04:18 Listening there were 50 60. Sometimes a hundred people there were demonstrations throughout the year 68 and 69 and where before it had been a 50 maybe fifty or sixty people on a good day on any given day there be anywhere from unit 302 1500 students participating an anti-war demonstration. So it was huge and a huge change in the spring of 69 STS let a couple of demonstrations and some of the students got arrested and SDS got expelled from campus and a lot of the students got expelled from campus. I was a graduate student for the first part of the year, then I didn't read enroll in the spring but I stayed there and I was active in the in the anti-war movement and I had been

05:18 Step it up to law school at Akron U, which I had planned to start The Following fall.

05:24 At any rate in the spring of 69 there were demonstrations STS got kicked off campus. The leaders got to spell the number of leaders got arrested the organization got banned from campus three or four four of the students got arrested and sent in ended up having to the six months for believe. It was just a trespass in Portage County jail, and they were released.

05:53 April of 1970 of course when the demonstration started in the ROTC building that burned down they were immediately everybody wanted to know the authorities wanted to know where they were but in fact they were not even allowed on campus in and we're not on campus. He mentioned the burning of the ROTC building that was on the Saturday before the May 4th incident. Can you do you know anything about what was going on on the Friday before the news that Nixon had sent troops into Cambodia triggered a huge political response around the country on Friday, which would have been I guess May 1st in Kent there were demonstrations all afternoon and then down on the streets in the evening in the evening. The demonstrations resulted in Windows getting broken. Some rocks were thrown Through the Windows.

06:53 Sort of corporate Target and that created a a big reaction and but got the City Tents got students politicize then it was very tense and active. Friday night was tense and active.

07:12 And then Saturday Saturday was a Saturday was the pivotal day. There was there there were apparently three to four thousand people demonstrating on Saturday night on campus and that's the night that this three or four thousand people which was you know, almost unheard-of from 15 people demonstrating against the war to three or four thousand students angry at the invasion of Cambodia. They came marching over the hill on the commons and ultimately that night the yarrow TC building good burn to the ground. I wasn't politically active, but I know the ROTC building burning down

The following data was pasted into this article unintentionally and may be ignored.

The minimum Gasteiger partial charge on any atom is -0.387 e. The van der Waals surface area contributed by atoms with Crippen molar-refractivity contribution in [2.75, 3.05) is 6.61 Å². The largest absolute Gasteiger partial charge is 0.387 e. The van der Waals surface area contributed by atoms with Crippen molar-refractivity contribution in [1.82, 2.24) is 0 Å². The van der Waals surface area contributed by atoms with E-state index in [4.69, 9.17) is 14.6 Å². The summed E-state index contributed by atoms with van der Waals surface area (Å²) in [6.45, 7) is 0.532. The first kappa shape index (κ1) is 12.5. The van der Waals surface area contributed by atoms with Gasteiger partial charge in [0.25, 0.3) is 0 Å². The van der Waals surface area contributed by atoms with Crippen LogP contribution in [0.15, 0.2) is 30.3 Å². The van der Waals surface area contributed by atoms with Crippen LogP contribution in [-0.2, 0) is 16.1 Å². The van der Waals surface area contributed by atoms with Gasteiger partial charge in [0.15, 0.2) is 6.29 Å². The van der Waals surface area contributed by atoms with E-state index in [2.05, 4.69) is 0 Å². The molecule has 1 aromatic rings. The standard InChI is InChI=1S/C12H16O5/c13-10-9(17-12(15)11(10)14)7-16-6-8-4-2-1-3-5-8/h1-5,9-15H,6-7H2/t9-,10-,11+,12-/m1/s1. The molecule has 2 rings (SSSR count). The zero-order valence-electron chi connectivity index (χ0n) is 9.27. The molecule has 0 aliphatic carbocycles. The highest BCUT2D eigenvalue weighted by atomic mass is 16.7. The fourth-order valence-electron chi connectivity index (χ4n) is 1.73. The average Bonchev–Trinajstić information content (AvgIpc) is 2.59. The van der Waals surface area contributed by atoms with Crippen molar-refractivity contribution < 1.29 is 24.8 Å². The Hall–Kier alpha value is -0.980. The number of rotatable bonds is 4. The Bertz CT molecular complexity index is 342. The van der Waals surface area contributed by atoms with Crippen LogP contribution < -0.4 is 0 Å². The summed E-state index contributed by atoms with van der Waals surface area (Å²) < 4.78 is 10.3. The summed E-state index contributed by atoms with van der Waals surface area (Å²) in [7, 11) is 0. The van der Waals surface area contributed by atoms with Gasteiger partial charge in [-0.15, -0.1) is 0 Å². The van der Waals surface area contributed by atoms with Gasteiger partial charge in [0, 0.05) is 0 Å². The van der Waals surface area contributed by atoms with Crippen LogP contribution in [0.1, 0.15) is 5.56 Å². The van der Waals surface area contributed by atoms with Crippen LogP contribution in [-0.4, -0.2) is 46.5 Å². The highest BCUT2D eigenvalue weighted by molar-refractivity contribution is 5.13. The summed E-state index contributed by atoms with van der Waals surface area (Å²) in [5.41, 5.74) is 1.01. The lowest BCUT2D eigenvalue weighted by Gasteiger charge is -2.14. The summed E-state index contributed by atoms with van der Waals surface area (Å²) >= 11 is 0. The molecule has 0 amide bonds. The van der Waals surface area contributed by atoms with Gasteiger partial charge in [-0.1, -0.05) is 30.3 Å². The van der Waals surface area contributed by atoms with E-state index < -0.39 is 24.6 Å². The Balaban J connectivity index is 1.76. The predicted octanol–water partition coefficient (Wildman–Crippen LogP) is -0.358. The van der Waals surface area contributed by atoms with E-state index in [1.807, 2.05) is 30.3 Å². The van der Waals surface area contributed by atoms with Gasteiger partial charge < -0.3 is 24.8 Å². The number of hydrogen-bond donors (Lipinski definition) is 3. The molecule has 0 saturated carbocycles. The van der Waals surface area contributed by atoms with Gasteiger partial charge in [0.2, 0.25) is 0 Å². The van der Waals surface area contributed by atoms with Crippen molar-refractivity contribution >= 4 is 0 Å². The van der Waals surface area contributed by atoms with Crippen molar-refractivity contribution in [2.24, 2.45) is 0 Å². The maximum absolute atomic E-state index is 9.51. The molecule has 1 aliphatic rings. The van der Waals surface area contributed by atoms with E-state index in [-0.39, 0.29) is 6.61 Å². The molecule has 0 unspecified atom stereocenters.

07:54 Didn't seem too many people I knew was a big thing because it was a temporary building that was only supposed to use be used in number a years during the war. So it wasn't like a huge new building that was destroyed. It was like a token who said I never looked at it that way. It was a viable long-term campus structure and although it was only used as the ROTC building for a short. Of time. It was the Arts at one point. The article was in in the in the same building and so it was a campus Building and although it was a modest building a wooden structure of one or two stories at the most but it was a significant loss according to the university and as a result of that the guard was called out that night and that's when the University of the next day the University.

08:54 Order it all demonstrations band could be no Gatherings of people and of course by that time the students were very politicized in the very Act of saying that you weren't allowed to exercise your first amendment rights politicized other so that and now there were thousands and thousands of students that were upset at what it happened and especially the idea of calling a national guard on the campus. Now, I wasn't a student then I had started Law School in Akron, but at the time I was also working my way through law school by unloading Freight at night and the only reason that significant is because it made me a Teamster and as a Teamster we were involved in a strike in April of 1970 in the week preceding the guards deployment to campus and so the guard and if so, I had a confrontation I was involved in a car.